“Berner finds the best growers within the market our store is going to be in and works to bring them into the Cookies family. He looks for great people, who have great products that want to partner with Cookies and our vision. Cookies wants to incorporate local growers within our retail locations, that we deem to be up to Cookies’ high quality, premium standards,” Carr said.

In fact, Cookies partnered with several Oklahoma growers, particularly ALTVM, to grow their strains for them in the state. Grower David Dodson said that they have about 600 Cookies plants comprised of between 15 and 20 strains in a revolving state of flower.

“We consider Cookies to be one of the biggest, if not the biggest, brands internationally and it’s great to be able to work with someone that has such great vision and can think outside of the box to get things done. We look forward to see where this takes us and the things that we can do with our partners here in Oklahoma,” Dodson said.

ALTVM grew a variety of strains currently on shelves like Cheetah Piss, Lemon Pepper and Gary Payton and currently have strains like Azul Runtz and Ocean Beach in production, he said.

Dodson said they have reached out to grower friends in the industry to help with cultivation.

“They need more production because of how popular demand is and they’re opening a lot more stores here really quickly, so in order to keep up with the demand, we looked toward some of our friends and people that we think grow on the same level as us to help fill that void,” he said.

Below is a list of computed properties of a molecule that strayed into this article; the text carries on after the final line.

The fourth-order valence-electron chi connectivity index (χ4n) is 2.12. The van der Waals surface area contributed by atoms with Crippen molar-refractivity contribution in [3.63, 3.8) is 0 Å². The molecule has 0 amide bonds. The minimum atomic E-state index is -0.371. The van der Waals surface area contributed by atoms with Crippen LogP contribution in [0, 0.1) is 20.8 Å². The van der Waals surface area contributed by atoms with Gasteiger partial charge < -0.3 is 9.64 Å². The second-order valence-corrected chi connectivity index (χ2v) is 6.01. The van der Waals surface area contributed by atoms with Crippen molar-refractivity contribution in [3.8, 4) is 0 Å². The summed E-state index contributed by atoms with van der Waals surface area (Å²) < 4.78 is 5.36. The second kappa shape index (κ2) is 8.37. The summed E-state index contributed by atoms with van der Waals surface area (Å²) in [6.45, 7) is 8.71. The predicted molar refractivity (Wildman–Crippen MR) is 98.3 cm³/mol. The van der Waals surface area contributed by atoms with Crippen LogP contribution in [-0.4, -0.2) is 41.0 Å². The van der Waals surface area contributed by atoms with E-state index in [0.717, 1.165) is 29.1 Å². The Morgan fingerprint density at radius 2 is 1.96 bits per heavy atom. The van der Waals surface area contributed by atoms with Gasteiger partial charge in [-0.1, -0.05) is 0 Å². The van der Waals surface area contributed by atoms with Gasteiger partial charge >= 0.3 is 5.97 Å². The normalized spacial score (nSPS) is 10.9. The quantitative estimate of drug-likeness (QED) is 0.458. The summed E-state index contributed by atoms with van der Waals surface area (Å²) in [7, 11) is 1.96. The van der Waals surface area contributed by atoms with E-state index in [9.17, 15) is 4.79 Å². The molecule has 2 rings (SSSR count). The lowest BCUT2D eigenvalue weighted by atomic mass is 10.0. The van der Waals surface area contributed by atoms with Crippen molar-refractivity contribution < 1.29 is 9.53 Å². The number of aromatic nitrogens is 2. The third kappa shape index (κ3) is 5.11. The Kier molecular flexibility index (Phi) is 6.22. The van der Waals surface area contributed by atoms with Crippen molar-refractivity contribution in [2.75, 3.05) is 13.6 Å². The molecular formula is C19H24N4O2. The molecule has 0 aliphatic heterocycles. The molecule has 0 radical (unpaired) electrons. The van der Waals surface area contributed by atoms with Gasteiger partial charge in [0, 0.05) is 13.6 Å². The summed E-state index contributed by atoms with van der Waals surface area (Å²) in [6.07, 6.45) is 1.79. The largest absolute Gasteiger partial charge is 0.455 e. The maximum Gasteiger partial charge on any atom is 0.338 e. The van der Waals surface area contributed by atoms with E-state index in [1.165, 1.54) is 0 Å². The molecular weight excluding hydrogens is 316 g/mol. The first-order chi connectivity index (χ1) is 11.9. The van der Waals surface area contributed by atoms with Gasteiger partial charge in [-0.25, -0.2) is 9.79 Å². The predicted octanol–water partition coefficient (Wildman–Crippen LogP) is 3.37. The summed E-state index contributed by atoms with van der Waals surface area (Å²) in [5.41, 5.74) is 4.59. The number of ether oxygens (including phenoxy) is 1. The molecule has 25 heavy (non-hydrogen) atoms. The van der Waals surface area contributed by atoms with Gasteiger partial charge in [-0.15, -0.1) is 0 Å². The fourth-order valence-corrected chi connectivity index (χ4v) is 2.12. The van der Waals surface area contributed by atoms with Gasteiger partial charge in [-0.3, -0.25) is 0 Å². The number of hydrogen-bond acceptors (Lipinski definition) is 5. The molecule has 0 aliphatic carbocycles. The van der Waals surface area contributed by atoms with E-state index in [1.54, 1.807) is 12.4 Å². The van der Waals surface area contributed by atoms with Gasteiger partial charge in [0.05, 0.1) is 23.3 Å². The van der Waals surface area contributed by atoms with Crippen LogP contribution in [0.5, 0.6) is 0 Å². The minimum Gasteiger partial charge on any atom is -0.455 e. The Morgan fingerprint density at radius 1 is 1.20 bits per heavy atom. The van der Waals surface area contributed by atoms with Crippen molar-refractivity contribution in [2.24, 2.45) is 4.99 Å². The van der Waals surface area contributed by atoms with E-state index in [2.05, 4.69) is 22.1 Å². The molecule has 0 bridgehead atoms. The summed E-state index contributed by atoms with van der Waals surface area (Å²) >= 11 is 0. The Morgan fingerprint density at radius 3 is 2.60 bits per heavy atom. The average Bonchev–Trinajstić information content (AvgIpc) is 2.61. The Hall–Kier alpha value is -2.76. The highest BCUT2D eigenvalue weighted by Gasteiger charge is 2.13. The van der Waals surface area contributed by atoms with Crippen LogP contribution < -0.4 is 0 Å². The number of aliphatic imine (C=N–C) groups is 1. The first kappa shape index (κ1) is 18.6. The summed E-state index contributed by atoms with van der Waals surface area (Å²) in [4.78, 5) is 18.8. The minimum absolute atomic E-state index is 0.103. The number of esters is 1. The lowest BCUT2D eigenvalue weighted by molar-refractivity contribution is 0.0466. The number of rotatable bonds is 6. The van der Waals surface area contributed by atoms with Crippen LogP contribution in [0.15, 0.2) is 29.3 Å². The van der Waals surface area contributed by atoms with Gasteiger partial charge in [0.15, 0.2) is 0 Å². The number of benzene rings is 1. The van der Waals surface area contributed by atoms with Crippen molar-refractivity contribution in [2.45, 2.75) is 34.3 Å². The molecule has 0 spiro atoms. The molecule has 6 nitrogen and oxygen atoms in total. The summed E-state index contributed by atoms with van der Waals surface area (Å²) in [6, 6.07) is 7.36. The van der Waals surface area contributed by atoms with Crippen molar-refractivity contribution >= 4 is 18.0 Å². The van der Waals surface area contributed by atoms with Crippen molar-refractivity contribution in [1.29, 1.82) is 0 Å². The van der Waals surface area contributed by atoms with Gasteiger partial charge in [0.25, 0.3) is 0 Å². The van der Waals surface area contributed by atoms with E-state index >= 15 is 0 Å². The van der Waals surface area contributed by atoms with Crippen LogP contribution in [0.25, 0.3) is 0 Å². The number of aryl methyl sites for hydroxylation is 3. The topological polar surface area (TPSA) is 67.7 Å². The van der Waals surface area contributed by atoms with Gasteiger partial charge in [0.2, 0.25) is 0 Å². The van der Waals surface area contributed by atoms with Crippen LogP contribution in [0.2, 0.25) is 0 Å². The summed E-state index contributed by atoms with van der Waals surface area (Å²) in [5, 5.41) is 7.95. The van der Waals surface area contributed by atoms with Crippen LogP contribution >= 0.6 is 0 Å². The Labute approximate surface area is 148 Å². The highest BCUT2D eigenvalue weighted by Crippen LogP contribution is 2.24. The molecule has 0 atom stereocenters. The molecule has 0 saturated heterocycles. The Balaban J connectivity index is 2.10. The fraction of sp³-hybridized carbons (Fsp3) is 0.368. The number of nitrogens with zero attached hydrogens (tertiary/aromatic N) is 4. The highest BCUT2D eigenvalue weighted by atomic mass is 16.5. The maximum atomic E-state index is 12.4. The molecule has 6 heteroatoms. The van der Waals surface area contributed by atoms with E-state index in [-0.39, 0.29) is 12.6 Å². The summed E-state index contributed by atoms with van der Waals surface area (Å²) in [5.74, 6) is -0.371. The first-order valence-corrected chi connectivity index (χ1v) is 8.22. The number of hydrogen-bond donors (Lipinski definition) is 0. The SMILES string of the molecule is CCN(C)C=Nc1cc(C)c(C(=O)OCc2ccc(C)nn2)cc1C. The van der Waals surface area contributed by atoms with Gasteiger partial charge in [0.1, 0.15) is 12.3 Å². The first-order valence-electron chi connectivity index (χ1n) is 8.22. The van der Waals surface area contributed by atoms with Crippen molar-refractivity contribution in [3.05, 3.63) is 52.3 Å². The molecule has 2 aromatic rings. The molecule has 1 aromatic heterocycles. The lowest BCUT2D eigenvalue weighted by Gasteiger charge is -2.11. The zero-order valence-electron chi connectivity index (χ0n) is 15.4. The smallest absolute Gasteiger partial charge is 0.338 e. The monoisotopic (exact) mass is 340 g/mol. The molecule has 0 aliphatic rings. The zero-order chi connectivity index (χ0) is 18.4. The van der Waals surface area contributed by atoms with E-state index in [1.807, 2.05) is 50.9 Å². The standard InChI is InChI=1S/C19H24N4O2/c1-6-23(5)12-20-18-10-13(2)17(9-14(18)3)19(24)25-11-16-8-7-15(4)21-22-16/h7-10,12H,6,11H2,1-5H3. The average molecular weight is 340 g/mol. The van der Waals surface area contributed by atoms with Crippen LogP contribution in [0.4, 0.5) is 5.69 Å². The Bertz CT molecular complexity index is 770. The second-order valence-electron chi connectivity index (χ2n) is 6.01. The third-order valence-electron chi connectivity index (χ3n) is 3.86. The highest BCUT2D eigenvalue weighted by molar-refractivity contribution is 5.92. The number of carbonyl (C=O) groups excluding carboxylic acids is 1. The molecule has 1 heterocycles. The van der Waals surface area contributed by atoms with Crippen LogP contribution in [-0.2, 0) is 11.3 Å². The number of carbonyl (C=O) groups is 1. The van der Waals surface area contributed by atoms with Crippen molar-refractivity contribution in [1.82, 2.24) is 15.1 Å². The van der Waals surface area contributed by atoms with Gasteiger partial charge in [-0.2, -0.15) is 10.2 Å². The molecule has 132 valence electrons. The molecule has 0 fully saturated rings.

ALTVM won a High Times Cannabis Cup this year for its Lilac Diesel in the sativa flower category and took a second-place finish for its Garlic Breath in the indica category, but has back-burnered some of their own strains to put forth Cookies flower.

“It’s frustrating because we have a lot of new genetics that we’ve been working on and developing and because we’ve cut our canopy space in half by producing four Cookies as well, we’re limited on the strains that we can produce ourselves. However, we’ve been working on acquiring a lot more growth space to change that,” Dodson said.

The COVID-19 pandemic has stifled the company’s plans for larger events currently, but maintains that they adhere to strict standards to keep patients safe while shopping.

“As much as we would like to do bigger events, due to COVID-19, keeping our customers’ and employees’ safe is paramount. Cookies is adhering to all CDC guidelines to help stop the spread of the pandemic. Gatherings of people pose more risk than gatherings with fewer people, so we strongly are discouraging any celebrations or events of any kind at our stores. We are taking all safety precautions seriously and enforcing that all customers & staff need to maintain 6 feet (2 arm lengths) apart, wear masks, wash hands, and follow state, local, territorial, or tribal health and safety laws, rules, and regulations,” Carr said.